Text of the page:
So if the EIT does get all the way to the ballot, the choices would get complicated. (That is hopefully what the session will explain). For example, voters may have to approve/reject a property tax increase of say 8%, approve/reject an EIT of say 1%, or if neither then we’ll get a property tax increase of 3.2% and withdrawal from the Fund Balance. As I have stated here before, I’m an advocate of the EIT solution (after rigorous examination of expense options), for many reasons.

For those who believe that these choices represent too little say on what is actually spent to educate our children, it was suggested that our state representatives have an important role to play.

  • Should a local district be able to adjust expenses to levels it can afford? How many state mandates are appropriate?
  • How can the pension problem be resolved?
  • Wouldn’t it be nice if Drucker and Kampf could debate these issues?
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  1. I’m curious about which current board members voted for the teacher’s contract signed in 2008. Can anyone tell me if the following current members were on the board in 2008 when the contract was ratified and how they voted?

    Kevin Buraks, Betsy Fadem, Jim Bruce, Karen Cruickshank,
    Kevin Mahoney, Debbie Bookstaber, Pete Motel, Anne Crowley, Richard Brake

    The large increases granted to the teachers in 2008 are the cause of the problem. Will these board members be held accountable?

  2. although the current contract arrangement is important to the current fiscal position, it is only a piece. It is hardly the only cause of the problem. Don’t discount the unfunded mandates, pension (based on boards from the 80s and 90s and PSERS), 10-12% increases in medical benefits, inflation increases higher then tax increases for most of the last decade.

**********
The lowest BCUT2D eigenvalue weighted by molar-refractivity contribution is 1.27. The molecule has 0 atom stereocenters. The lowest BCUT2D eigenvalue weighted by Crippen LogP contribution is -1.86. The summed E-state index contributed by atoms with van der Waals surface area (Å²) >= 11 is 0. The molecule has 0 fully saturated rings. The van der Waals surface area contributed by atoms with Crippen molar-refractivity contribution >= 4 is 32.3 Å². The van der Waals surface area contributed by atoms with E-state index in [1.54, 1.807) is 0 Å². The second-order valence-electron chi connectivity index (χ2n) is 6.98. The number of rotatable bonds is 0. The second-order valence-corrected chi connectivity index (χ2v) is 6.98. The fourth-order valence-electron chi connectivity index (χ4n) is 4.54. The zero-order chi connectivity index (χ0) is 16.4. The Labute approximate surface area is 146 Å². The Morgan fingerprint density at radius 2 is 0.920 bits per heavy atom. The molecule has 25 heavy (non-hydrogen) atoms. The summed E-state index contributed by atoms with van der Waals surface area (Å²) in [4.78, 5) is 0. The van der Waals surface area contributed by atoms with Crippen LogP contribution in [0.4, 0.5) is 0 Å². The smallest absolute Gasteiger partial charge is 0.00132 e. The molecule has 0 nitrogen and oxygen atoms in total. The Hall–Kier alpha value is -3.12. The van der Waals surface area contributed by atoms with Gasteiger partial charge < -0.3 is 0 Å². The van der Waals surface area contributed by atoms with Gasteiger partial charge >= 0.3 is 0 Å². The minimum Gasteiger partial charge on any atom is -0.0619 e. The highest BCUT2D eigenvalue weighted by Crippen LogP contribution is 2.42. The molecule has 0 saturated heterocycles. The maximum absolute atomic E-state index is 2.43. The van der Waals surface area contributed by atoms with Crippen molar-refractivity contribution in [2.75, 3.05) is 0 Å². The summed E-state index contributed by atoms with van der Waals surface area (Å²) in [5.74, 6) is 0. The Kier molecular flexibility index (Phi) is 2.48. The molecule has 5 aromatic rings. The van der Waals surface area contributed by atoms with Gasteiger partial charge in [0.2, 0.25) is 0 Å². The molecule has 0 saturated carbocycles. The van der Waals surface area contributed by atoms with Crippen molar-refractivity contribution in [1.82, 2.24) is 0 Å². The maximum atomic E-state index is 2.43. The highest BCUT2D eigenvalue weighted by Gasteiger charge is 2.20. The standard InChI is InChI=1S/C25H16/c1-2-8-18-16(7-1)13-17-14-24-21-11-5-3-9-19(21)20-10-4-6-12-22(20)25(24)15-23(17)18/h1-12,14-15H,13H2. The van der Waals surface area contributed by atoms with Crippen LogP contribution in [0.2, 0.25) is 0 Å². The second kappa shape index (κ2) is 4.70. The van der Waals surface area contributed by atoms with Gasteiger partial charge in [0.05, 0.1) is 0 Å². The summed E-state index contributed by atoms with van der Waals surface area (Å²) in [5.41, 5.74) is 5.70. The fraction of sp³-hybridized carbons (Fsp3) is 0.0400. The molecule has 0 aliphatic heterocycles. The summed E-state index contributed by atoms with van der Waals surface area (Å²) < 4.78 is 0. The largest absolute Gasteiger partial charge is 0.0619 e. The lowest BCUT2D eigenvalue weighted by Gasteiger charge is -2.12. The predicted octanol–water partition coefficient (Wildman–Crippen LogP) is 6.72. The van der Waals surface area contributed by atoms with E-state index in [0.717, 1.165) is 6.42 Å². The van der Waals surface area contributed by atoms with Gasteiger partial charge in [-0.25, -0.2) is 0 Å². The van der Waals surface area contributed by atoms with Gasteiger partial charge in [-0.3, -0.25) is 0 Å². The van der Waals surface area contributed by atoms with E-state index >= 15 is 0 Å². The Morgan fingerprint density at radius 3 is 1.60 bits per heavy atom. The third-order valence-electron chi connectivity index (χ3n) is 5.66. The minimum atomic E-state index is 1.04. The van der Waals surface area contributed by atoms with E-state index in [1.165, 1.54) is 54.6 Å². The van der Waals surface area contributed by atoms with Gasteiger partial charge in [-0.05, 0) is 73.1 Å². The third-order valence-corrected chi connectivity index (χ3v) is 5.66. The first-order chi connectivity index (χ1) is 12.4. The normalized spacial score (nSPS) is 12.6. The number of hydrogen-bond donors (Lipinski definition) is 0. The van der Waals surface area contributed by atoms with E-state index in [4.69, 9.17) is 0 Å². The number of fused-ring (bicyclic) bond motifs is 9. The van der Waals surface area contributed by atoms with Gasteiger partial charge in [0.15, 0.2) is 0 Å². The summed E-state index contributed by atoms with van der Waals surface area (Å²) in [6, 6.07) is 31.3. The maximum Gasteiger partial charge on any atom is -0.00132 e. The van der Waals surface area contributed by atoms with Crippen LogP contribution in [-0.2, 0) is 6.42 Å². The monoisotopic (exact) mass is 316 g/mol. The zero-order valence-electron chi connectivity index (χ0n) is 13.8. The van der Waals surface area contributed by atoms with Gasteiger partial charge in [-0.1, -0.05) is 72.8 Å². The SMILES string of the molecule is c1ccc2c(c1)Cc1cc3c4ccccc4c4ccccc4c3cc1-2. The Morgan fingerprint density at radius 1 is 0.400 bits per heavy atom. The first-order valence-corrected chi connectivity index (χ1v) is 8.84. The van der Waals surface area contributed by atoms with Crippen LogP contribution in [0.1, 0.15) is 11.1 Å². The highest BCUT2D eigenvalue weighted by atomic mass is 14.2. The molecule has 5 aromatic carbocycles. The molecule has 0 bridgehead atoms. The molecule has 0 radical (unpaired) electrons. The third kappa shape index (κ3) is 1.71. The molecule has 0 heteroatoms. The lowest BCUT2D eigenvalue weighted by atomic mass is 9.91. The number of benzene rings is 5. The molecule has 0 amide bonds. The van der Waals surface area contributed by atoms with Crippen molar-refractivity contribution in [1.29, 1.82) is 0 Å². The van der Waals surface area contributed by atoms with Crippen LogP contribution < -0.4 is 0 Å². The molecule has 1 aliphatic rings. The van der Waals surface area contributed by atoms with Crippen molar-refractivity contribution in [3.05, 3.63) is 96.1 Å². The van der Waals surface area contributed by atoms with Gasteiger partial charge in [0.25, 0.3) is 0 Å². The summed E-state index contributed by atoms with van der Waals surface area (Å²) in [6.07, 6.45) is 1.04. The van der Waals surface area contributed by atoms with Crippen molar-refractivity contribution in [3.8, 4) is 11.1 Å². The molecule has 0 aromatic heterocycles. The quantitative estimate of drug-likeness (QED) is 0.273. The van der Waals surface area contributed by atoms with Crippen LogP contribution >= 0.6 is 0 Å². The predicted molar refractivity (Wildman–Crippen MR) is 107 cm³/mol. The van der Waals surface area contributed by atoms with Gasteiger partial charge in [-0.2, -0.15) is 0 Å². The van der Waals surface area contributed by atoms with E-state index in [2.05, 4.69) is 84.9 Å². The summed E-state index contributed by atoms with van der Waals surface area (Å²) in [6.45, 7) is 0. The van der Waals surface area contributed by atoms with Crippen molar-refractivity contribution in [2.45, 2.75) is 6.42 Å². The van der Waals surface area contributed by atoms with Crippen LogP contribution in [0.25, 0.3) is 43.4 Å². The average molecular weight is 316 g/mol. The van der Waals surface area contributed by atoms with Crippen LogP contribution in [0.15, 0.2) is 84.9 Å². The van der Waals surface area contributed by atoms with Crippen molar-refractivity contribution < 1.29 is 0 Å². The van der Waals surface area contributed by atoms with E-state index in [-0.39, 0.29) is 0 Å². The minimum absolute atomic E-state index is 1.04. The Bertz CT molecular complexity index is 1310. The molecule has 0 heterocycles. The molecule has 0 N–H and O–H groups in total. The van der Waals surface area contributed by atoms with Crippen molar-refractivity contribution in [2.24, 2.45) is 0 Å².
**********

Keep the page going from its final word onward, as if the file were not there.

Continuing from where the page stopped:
I hold the taxpayers more responsible for the issues in front of us. Mostly because 99% of the people simply pay their tax bill and take no notice to the issues at hand or participate in solutions.

  3. I was interested to see in today’s WSJ a proposal from Governor Rendell. This was part of a piece soliciting the perspectives of four Governors on how to get their state finances under control. The other Governors discussed pensions at some length. Rendell talked a lot about health care and about “asking the state legislature to place all 500 of our school districts into one combined health insurance plan” , which would “lead to improved benefits and cost reductions of up to 30%”.

    I hadn’t been paying enough attention to pick this up before, but I do wonder how this would work for TESD, which had been part of a local consortium up until this year.
    – How would premiums and risk compare to TESD’s recently adopted self-insurance plan?
    – What do our candidates for the 157th think about this proposal?

    At least this is a different idea for one part of the problem. Now, how about a real solution to the pension issue?